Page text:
Securing funding through grants is a crucial aspect of sustaining and growing performing arts organizations and non-profits. As the grant landscape continues to evolve, it's essential for these entities to be well-versed in the art of grant writing. In this blog post, we will explore general best practices, pitfalls to avoid, recommended writing styles, and provide a curated list of resources to help you find grants in 2024.
Best Practices in Grant Writing
Most important in your grant application, tell your story. Grant reviewers want to understand your mission, past impact, and your future, and that is best told by illustrating past successes and failures and new opportunities. Since communities are brought together through non-profits -- whether organizations help the unhoused or entertain with lively performing arts -- make sure to share how your non-profit works and how you ensure diversity both inside your organization and in the market you serve.
- Understand the Grantor's Mission: Before diving into the application process, thoroughly research the mission and goals of the granting organization. While being true to your organization's own objectives, tailor your proposal to align with their values, demonstrating how your project or program fits seamlessly into their vision.
- Craft a Compelling Narrative: Your proposal should tell a compelling story. Clearly articulate the problem or need your organization aims to address, how your project or program will make a difference, and the anticipated impact. Use concrete examples and data to support your claims.
- Demonstrate Sustainability: Grantors want to invest in projects that have a lasting impact. Outline your organization's long-term plans for sustainability, showcasing how the project will continue to thrive beyond the grant period.
- Budget Realism: Be realistic in your budget projections. Clearly outline how the grant funds will be utilized, providing a detailed breakdown of expenses. Avoid overestimating or underestimating costs, as this can raise concerns about financial management. Similar to point #3 above, ensure reviewers understand that the grant is not your sole source of support.
- Clear and Concise Language: Use clear, concise language in your proposal. Avoid unnecessary jargon or complex terminology that may confuse the reader. Ensure that anyone, even those unfamiliar with your field, can understand the significance of your work. When necessary to describe your goals, include simple glossaries to define terms for reviewers.
- Demonstrate Intersectionality with Area Organizations: Highlight your partnerships with other local non-profits especially those that provide different perspectives. For example, a Christian church might join with other faiths to offer holiday meals to lower income families. Cross-organizational collaboration helps demonstrate your commitment to the community.
- Build a Repository: Create a document of resources to draw upon for future applications. Save questions and answers in a spreadsheet to modify for similar grants. For your successful awards, be sure to check back with the funding agencies to learn why your non-profit was selected. Many will share some insights that help build on your success for future grants!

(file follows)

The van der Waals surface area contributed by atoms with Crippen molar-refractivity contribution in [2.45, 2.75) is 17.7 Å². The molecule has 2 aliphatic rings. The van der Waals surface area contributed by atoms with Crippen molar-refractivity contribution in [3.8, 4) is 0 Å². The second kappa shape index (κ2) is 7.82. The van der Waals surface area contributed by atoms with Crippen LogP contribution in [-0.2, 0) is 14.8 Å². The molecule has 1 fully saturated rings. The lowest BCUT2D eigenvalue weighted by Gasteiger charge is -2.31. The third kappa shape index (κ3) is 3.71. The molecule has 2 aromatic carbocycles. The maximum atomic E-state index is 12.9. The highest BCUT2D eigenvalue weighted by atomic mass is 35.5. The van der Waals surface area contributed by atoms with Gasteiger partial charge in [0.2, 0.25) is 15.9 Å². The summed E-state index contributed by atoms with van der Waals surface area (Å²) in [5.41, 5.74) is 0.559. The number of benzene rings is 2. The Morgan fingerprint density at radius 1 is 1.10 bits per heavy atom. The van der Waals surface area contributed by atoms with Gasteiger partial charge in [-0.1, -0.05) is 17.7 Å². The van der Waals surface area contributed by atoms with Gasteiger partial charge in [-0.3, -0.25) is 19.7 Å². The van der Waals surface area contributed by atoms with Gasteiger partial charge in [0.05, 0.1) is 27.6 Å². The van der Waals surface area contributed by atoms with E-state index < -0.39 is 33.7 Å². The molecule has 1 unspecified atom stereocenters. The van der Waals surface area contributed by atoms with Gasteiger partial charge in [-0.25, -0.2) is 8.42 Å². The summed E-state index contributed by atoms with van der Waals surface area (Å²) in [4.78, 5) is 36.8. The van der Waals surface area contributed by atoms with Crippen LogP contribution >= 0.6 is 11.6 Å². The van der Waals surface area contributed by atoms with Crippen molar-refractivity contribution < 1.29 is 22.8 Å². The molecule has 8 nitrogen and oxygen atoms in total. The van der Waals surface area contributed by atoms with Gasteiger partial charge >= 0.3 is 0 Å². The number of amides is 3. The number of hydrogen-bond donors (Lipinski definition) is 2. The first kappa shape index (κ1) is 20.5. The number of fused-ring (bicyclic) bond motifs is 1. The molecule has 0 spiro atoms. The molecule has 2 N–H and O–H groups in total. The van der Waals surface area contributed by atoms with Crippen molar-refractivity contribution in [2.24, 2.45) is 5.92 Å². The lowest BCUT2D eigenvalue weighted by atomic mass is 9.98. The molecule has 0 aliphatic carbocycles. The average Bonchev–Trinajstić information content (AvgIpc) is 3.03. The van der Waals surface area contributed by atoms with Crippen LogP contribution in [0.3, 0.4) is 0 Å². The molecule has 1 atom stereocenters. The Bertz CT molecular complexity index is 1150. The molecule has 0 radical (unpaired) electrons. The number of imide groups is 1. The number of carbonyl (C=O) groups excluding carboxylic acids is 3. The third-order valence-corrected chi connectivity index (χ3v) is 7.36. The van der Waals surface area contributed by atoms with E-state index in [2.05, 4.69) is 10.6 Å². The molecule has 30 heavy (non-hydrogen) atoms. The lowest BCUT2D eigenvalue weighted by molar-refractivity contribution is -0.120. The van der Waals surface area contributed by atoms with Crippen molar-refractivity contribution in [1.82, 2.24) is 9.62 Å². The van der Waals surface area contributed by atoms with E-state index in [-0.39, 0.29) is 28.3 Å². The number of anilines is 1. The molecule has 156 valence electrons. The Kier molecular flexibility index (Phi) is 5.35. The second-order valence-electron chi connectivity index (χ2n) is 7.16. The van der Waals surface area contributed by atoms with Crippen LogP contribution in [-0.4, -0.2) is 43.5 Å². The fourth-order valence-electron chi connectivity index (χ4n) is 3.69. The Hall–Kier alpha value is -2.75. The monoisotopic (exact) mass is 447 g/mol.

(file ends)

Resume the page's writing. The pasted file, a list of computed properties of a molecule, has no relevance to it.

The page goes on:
Pitfalls to Avoid in Grant Writing
- Generic Proposals: Resist the temptation to use a one-size-fits-all approach. Tailor each proposal to the specific requirements of the granting organization. Generic proposals signal a lack of effort and commitment.
- Overpromising: While it's important to highlight the impact of your project, avoid making unrealistic promises. Overpromising can lead to skepticism from grantors and jeopardize the credibility of your organization.
- Ignoring Instructions: Carefully read and follow the application guidelines. Ignoring instructions or submitting incomplete documents may result in immediate disqualification. Attention to detail is key.
- Lack of Collaboration: Showcase partnerships and collaborations. Grantors often value projects that involve cooperation with other organizations or stakeholders. Highlighting these connections strengthens your proposal.
- Neglecting Evaluation: Clearly define how you will measure the success of your project. Neglecting to include an evaluation plan can signal a lack of foresight and may impact the grantor's confidence in your organization's ability to deliver results.
Adopt a professional and persuasive writing style. Be confident, yet humble, and avoid sounding desperate. Back up your statements with numbers where appropriate, but avoid using too many numeric facts. Use active voice, present tense, and be specific in your language. Use headings, bullet points, and visuals strategically to enhance readability.
Resources for Finding Grants in 2024
- GrantWatch: GrantWatch provides a comprehensive database of grants for various sectors, including performing arts and non-profits.
- Foundation Center: Foundation Center offers a wealth of information on grants, funding trends, and resources to help organizations find the right opportunities.
- Grants.gov: The Grants.gov website is a centralized hub for finding and applying for federal grants across different sectors.
- National Endowment for the Arts (NEA): The NEA is a valuable resource for grants specifically focused on supporting the arts. Explore their programs and application guidelines.
- Idealist: Idealist is a platform that connects organizations with funding opportunities, including grants for performing arts and non-profits.
In conclusion, mastering the art of grant writing requires a combination of strategic thinking, effective communication, and a deep understanding of your organization's mission. By following best practices, avoiding common pitfalls, and utilizing the right resources, you can enhance your chances of securing the funding needed to bring your creative visions to life.